Clinical Presentation Non-cystic fibrosis bronchiectasis can be presented as asymptomatic, or in some individuals can cause massive haemoptysis and respiratory failure, so the most common clinical presentation is between these extremes. In one study of 103 adults with NCFB, 98% reported a chronic cough, and 76% of patients had daily sputum production. From common presenting symptoms, dyspnoea occured in 62% of cases and chronic fatigue was reported by 74% of subjects (18,19). Moreover, intermittent haemoptysis occurred in 26-51% of cases, which at times became life-threatening (19). On the other hand, many patients with bronchiectasis require frequent hospital admissions for recurrent pneumonia(18) and depression or anxiety which may significantly affect their quality of life (20).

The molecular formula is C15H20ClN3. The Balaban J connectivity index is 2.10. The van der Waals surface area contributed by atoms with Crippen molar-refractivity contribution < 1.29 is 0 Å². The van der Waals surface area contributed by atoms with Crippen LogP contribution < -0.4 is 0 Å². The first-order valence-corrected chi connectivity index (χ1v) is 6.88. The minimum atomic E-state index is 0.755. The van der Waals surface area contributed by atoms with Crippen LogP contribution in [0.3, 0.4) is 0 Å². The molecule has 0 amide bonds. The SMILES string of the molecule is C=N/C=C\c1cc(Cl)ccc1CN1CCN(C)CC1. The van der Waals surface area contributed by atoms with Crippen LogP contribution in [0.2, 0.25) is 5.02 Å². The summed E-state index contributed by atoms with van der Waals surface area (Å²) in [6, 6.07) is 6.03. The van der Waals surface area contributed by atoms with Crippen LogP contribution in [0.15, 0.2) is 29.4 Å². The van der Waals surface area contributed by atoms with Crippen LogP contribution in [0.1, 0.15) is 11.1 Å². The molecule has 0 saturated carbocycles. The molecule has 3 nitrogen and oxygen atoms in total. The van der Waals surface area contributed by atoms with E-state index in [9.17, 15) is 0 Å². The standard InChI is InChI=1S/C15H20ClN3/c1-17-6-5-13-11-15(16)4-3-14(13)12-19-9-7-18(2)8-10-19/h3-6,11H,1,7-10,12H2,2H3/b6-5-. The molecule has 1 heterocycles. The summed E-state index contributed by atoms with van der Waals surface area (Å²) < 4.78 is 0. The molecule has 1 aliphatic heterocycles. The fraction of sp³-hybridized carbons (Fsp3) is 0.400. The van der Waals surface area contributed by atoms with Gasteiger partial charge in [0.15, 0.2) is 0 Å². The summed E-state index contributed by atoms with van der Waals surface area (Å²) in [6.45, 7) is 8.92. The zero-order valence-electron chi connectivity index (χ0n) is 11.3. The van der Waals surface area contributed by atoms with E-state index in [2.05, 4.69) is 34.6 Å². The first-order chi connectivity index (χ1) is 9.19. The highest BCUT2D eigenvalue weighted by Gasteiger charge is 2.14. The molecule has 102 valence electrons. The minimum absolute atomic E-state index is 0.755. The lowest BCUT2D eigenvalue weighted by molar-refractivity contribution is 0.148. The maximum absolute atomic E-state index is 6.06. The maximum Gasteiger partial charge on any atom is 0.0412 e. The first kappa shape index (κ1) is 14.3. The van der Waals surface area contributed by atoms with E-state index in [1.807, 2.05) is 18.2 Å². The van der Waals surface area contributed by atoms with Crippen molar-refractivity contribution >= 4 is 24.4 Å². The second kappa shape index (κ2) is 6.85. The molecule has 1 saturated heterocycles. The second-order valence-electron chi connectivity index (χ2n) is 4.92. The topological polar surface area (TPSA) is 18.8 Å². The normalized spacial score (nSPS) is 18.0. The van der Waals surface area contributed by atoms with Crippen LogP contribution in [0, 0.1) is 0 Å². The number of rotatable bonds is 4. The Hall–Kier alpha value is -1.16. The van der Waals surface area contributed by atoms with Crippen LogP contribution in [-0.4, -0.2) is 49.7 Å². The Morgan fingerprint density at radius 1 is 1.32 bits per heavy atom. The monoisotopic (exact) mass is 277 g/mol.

Investigations Physical examination and history contribute to the diagnosis of bronchiectasis.The most common modifications include crackles (73% of subjects), rhonchi (44%) and wheezing (21%-34%) (18). The first tool to evaluate a patient with bronchiectasis is a standard chest radiography which can detect multiple areas of bronchial wall dilatation in subject with moderate to severe bronchiectasis. However, studies have evidenced that chest radiography has moderate sensitivity(88%) and poor specificity (74%) for the detection of bronchiectasis (21). The current gold standard for the diagnosis and confirmation of bronchiectasis is high-resolution computed tomography(CT). The characteristic feature of NCFB by CT is bronchial wall dilatation with the luminal diameter greater than 1-1.5 the size of the accompanying pulmonary artery branch. Other findings include absence of normal tapering of the bronchi, bronchial wall thickening, mucoid plugging of the airways and proximity of visible airways close to the pleura (22). On the other hand, pulmonary function testing is often used to evaluate the subject with chronic pulmonary diseases. Patients with bronchiectasis usually present mild to moderate airway obstruction, with a forced expiratory volume in the 1st second (FEV1)/forced vital capacity (FVC) ratio less than 70 and a FEV1>50% of predicted. In 22% of cases with NCFB, there is a significant bronchodilatator response(18). Some conditions are associated with more severe obstruction, such as: a history of Pseudomonas infection or colonisation, multilobar involvement of disease, greater purulent sputum volume and those patients with at least four exacerbations over a 2-year period (23). In addition, sputum culture must be obtained from all patients with bronchiectasis. The most common organisms initially isolated are Gram negative bacteria including Haemophillus infuenzae (47%), Pseudomonas aeruginosa (12%) and Moraxella catarrhalis (8%). After a period of time, Pseudomonas aeruginosa becomes more frequent. All in all, Grampositive bacteria such as Streptococcus pneumoniae and Staphylococcus sureus are rare (24). 105 In the last decades, Non-tuberculosis mycobacterium (especially Mycobacterium avium) incidence has increased accounting for 2-30% of pathogens isolated (25). Once bronchiectasis is confirmed based on clinical presentation and radiographic imaging, determining the underlying cause is important to effective therapeutic management. First of all, both primary and secondary immunoglobulin deficiency (in particular IgG deficiency) should be tested because it can be associated with bronchiectasis and the frequency of infections can often be reduced by immunoglobulin replacement therapy. All patients should undergo testing for allergic bronchopulmonary aspergillosis(ABPA), depending on radiological features (temporary infiltrates are seen initially and it can eventually lead to proximal bronchiectasis) and tests to confirm aspergillus hypersensitivity (raised peripheral blood eosinophils, total IgE, Aspergillus specific IgE or positive skin test with or without aspergillus precipitins) (26). Comorbidities The possibility of coexisting inflammatory bowel disease, connective tissue disease or vasculitis. Comorbidities are more likely in the elderly and clinical suspicion will warrant relevant screening such as ANCA, anti-CCP, fecal calprotectin etc. Bronchiectasis associated with a connective disease such as rheumatoid arthritis is often more aggressive and carries a worse prognosis (26). In addition, several other pathologies may occur at any stage of bronchiectasis and are likely major contributors to increased hospitalisations, healthcare utilisation and socioeconomic costs (27).These include COPD, cardiovascular disorders, gastroesophageal reflux disease (GERD), psychological illnesses, pulmonary hypertension, obstructive apnea syndrome(OSA), cognitive impairment, lung, oesophageal and hematological malignancies (20,28- 29). One of the important comorbidities is OSA, but the relationship between sleep disorders and bronchiectasis has not been well described. There is a assumption that, due to the irreversible dilatation of the bronchi, the presence of secretions, and airflow obstruction, patients with non-cystic fibrosis bronchiectasis may be predisposed to hypoxemia during sleep, or to symptoms that may lead to arousal (30). The importance of screus are rare (24).In the last decades, Non-tuberculosis mycobacterium (especially Mycobacterium avium) incidence has increased accounting for 2-30% of pathogens isolated (25). Once bronchiectasis is confirmed based on clinical presentation and radiographic imaging, determining the underlying cause is important to effective therapeutic management. First of all, both primary and secondary immunoglobulin deficiency (in particular IgG deficiency) should be tested because it can be associated with bronchiectasis and the frequency of infections can often be reduced by immunoglobulin replacement therapy. All patients should undergo testing for allergic bronchopulmonary aspergillosis(ABPA), depending on radiological features (temporary infiltrates are seen initially and it can eventually lead to proximal bronchiectasis) and tests to confirm aspergillus hypersensitivity (raised peripheral blood eosinophils, total IgE, Aspergillus specific IgE or positive skin test with or without aspergillus precipitins) (26). Comorbidities The possibility of coexisting inflammatory bowel disease, connective tissue disease or vasculitis. Comorbidities are more likely in the elderly and clinical suspicion will warrant relevant screening such as ANCA, anti-CCP, fecal calprotectin etc. Bronchiectasis associated with a connective disease such as rheumatoid arthritis is often more aggressive and carries a worse prognosis (26).